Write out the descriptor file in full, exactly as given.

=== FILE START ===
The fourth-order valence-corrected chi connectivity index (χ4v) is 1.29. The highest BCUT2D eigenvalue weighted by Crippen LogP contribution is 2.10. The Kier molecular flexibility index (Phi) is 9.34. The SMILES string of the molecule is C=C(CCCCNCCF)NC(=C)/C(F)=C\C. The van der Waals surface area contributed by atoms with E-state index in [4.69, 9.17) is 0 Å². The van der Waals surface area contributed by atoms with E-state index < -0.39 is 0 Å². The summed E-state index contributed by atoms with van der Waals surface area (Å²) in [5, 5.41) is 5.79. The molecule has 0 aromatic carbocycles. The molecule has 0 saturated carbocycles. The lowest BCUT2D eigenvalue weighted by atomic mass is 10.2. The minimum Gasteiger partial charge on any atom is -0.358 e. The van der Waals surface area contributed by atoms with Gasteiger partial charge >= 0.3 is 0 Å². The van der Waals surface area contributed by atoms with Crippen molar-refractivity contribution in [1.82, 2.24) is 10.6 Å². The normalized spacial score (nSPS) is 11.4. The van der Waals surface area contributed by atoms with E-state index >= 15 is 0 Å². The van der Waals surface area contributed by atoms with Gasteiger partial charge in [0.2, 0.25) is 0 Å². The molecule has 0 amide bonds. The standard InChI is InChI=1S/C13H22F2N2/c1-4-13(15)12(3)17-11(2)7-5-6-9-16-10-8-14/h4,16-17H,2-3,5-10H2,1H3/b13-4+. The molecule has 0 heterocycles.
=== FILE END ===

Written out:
The fourth-order valence-corrected chi connectivity index (χ4v) is 1.29. The highest BCUT2D eigenvalue weighted by Crippen LogP contribution is 2.10. The Kier molecular flexibility index (Phi) is 9.34. The SMILES string of the molecule is C=C(CCCCNCCF)NC(=C)/C(F)=C\C. The van der Waals surface area contributed by atoms with E-state index in [4.69, 9.17) is 0 Å². The van der Waals surface area contributed by atoms with E-state index < -0.39 is 0 Å². The summed E-state index contributed by atoms with van der Waals surface area (Å²) in [5, 5.41) is 5.79. The molecule has 0 aromatic carbocycles. The molecule has 0 saturated carbocycles. The lowest BCUT2D eigenvalue weighted by atomic mass is 10.2. The minimum Gasteiger partial charge on any atom is -0.358 e. The van der Waals surface area contributed by atoms with Gasteiger partial charge >= 0.3 is 0 Å². The van der Waals surface area contributed by atoms with Crippen molar-refractivity contribution in [1.82, 2.24) is 10.6 Å². The normalized spacial score (nSPS) is 11.4. The van der Waals surface area contributed by atoms with E-state index >= 15 is 0 Å². The van der Waals surface area contributed by atoms with Gasteiger partial charge in [0.2, 0.25) is 0 Å². The molecule has 0 amide bonds. The standard InChI is InChI=1S/C13H22F2N2/c1-4-13(15)12(3)17-11(2)7-5-6-9-16-10-8-14/h4,16-17H,2-3,5-10H2,1H3/b13-4+. The molecule has 0 heterocycles.